Minnesota DNR Reminds Homeowners to be Mindful of Bears

There are Three Important Things to Remember if You're Looking to Avoid Bear on Your Property

DULUTH, Minn. – It’s the most wonderful time of the year for many residents in the Northland — Spring.

It’s a time for new adventures when you can finally get outdoors more, and maybe even open up the cabin a little early.

With the excitement, the local division of the Minnesota DNR is reminding folks to be on the lookout for black bears.

“We just give out technical advice and help them solve their problem basically,” said Martha Minchak, Minnesota DNR Fish and Wildlife Service.

The DNR in Duluth has already received about ten calls from residents dealing with nuisance bears.

Minchak says they’ve just come out of their dens after a long winter slumber, and their natural food source is scarce for the time being.

This results in often reoccurring problems for homeowners.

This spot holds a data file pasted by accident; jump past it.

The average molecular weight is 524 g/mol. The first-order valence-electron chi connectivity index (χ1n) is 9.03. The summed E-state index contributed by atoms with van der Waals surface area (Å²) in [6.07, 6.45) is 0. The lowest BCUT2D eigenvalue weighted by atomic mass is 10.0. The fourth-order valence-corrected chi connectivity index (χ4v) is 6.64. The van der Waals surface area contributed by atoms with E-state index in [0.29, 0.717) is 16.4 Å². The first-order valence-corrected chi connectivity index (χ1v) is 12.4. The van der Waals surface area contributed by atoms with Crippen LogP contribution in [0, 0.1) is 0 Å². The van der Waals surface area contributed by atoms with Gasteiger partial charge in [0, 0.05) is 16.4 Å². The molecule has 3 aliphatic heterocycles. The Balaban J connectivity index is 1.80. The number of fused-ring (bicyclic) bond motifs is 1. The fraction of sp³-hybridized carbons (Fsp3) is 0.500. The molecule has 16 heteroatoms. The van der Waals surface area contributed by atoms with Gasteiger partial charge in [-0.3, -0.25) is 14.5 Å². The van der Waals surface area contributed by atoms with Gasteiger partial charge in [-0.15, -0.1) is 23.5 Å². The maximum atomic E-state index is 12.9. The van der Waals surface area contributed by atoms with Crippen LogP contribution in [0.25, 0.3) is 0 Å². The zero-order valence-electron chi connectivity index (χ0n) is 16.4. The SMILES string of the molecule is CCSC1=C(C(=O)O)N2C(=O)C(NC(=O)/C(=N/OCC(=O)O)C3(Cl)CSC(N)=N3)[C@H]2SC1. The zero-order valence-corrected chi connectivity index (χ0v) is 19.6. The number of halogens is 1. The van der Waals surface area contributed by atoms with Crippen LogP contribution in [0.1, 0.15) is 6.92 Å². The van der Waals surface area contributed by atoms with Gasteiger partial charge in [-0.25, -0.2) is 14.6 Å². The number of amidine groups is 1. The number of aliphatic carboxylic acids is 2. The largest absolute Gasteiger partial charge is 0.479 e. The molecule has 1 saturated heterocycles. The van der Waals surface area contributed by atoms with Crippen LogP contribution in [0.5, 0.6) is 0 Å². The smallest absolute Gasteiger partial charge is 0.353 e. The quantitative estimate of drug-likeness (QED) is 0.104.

Minchak says there are three things to remember.

  • Put your garbage cans away, and bring them out right before pickup if possible.
  • Tie up, or eliminate your bird feeders for a few weeks.
  • Make sure grills are cleaned, and pet food is stored away if you do keep it outside.

She says these animals won’t travel far if a simple meal is in sight.

“The bears in the city limits around Proctor, Hermantown, Duluth, they can have very small home ranges — and home ranges only have to be large enough for that bear to find food, water, shelter, and space,” said Minchak.

If you do happen to come across a bear, it’s important to not panic.

In most cases, Minchak says a bear won’t show aggression.

“Always make noise if you have a bear that’s coming. If you see a bear, you can clap your hands, yell, whatever it takes. Generally, that’s enough to spook them and chase them off. If we see bears bluff charging people, or grunting, making vocalizations, it’s generally a defense mechanism and that’s usually — you’ve walked into a sow with cubs,” said Minchak.

The DNR says the only time they will trap and try to remove a bear is if the animal is acting out with aggression.

If you can’t fight the urge of feeding the birds, the DNR says it’s best to hang your feeders at least ten feet above the ground, and more than four feet from the nearest trees.

Once hummingbirds come back to the region, you’re encouraged to purchase hanging flower baskets rather than enticing bears in with tasty sugar water.

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